Bacteraemia is a public health concern with high attributable morbidity and mortality with estimated annual deaths exceeding 150,000 in Europe and 80,000 in North America [1, 2]. The majority of patients with bacteraemia are admitted to the hospital through the emergency department (ED) [3]. However, given the low diagnostic yield, the clinical utility of obtaining blood cultures (BCs) in the ED has been questioned in recent literature [4, 5]. Nevertheless, BCs remain the gold standard and the most important first-line tool for diagnosing severe bacterial infections [69]. Optimising the yield of true bacteraemia from blood cultures is crucial, as negative blood cultures are costly and detection of contaminants results in overtreatment [10]. Several rules for prediction of true positive bacteraemia, which is defined as yielding relevant pathogens and not merely contaminants, have been proposed, but none are universally accepted [3, 1114]. Remarkably, elevated body temperature (fever) is an unreliable clinical indicator of true positive bacteraemia [15, 16].

Collected blood volume and the likelihood of detecting bacteraemia are linked. Therefore, current guidelines recommend that 2–4 blood culture sets (BCS) should be obtained, including paired aerobic and anaerobic bottles, and that one set should contain 8–10 mL of whole blood per bottle [8, 1719]. It is widely accepted, that the majority of BCs are critically under-filled, containing less than 5 mL of blood [8, 20, 21] and that BCs are also at risk of high contamination rates, particularly in emergency settings [22, 23]. The identification of a relevant microorganism in the bloodstream facilitates the search for an infectious focus and allows adjustment to a directed, narrower-spectrum antimicrobial therapy. Therefore, accurately obtained BCs provide a diagnostic basis for implementing antibiotic stewardship (ABS) in the ED [10, 24].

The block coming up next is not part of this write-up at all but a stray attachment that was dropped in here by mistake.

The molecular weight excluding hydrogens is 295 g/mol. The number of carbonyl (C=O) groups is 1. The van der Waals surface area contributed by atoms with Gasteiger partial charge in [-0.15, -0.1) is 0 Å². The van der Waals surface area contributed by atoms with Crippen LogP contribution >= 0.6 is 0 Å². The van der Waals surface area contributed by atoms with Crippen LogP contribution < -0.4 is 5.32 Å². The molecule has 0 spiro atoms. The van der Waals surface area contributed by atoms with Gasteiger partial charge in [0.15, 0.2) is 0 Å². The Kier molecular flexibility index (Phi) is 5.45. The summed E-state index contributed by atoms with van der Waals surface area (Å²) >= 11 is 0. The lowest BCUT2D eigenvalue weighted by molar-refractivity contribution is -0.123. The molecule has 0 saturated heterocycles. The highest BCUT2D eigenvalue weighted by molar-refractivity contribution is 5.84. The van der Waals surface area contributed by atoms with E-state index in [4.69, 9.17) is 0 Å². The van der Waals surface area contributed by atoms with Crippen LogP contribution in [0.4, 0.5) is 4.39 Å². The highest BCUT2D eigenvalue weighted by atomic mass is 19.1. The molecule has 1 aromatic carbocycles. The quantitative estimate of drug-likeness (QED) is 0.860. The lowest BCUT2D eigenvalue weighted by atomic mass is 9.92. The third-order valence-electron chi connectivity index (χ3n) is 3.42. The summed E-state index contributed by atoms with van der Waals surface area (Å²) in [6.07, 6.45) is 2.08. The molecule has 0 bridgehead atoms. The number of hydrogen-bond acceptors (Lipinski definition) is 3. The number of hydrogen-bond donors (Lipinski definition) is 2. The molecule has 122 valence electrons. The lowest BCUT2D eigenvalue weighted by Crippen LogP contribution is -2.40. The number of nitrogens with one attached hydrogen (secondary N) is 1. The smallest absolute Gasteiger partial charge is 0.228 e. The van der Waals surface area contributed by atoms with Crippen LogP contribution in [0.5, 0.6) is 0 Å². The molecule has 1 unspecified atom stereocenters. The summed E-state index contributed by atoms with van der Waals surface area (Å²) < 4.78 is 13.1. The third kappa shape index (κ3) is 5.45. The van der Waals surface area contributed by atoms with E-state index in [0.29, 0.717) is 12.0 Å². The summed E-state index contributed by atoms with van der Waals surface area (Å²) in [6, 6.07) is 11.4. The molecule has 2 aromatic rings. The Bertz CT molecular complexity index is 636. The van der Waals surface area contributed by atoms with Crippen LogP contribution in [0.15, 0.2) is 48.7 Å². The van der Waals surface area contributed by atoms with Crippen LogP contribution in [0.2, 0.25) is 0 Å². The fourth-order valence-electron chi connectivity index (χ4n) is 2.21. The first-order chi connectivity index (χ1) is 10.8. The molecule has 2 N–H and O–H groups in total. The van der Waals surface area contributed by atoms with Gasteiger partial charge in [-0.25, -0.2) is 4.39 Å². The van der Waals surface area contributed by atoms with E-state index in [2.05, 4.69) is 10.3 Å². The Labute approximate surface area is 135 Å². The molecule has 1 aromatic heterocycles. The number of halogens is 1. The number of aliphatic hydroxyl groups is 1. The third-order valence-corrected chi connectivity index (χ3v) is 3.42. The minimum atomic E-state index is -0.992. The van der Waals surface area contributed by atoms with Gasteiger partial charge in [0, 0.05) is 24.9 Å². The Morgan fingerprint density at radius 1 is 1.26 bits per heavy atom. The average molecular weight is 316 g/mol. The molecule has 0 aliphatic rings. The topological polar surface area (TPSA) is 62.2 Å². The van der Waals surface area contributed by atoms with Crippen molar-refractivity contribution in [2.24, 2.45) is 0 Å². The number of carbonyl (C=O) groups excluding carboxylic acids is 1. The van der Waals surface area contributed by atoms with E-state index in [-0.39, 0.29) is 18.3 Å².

Diagnostic stewardship is an integral part and the basis for ABS intervention, as appropriate use of microbial diagnostics and a close partnership between clinicians and laboratorians results in a more sophisticated diagnosis and therefore can optimise patient management [2527]. Multidisciplinary approaches for diagnostic stewardship as part of an ABS program include the development of local guidelines for specimen collection, regular training, team meetings, and effective communication with the microbiologist, including on-call services for follow-up requests [25].

In the ED setting, severe bloodstream infections (BSI) must be reliably detected in order to correctly identify patients requiring further diagnostics or therapeutic interventions. This study investigated the effect of a diagnostic ABS intervention strategy in improving the use of BCs within the ED. We analysed data from two time periods, prior to and after the implementation of the diagnostic ABS bundle in the ED of a large city-centre university hospital in Munich, Germany.

Materials and methods

A descriptive, retrospective analysis of all BCs collected in the internal medicine and neurology ED of a city-centre university hospital with approximately 1,200 beds in Munich, Germany between the 1st October 2013 and 31st September 2018 was performed. The ED provides primary care to patients with all non-surgical emergencies, resulting in approximately 14,000 patient visits per year. A stable 45-month time period prior to the implementation of the diagnostic ABS bundle (pre-diagnostic ABS period) was compared to a 15-month period following implementation of the diagnostic ABS bundle (diagnostic ABS period).

Inclusion and exclusion criteria

All ED encounters with BCs taken were included in our retrospective study. The inclusion criteria were as follows: (1) age at the time of ED encounter > 18, and (2) BC samples collected and processed in the Department of Microbiology. BC samples that were discarded due to the establishment of an alternative non-infectious disease (ID) diagnosis were excluded.

Collecting BC samples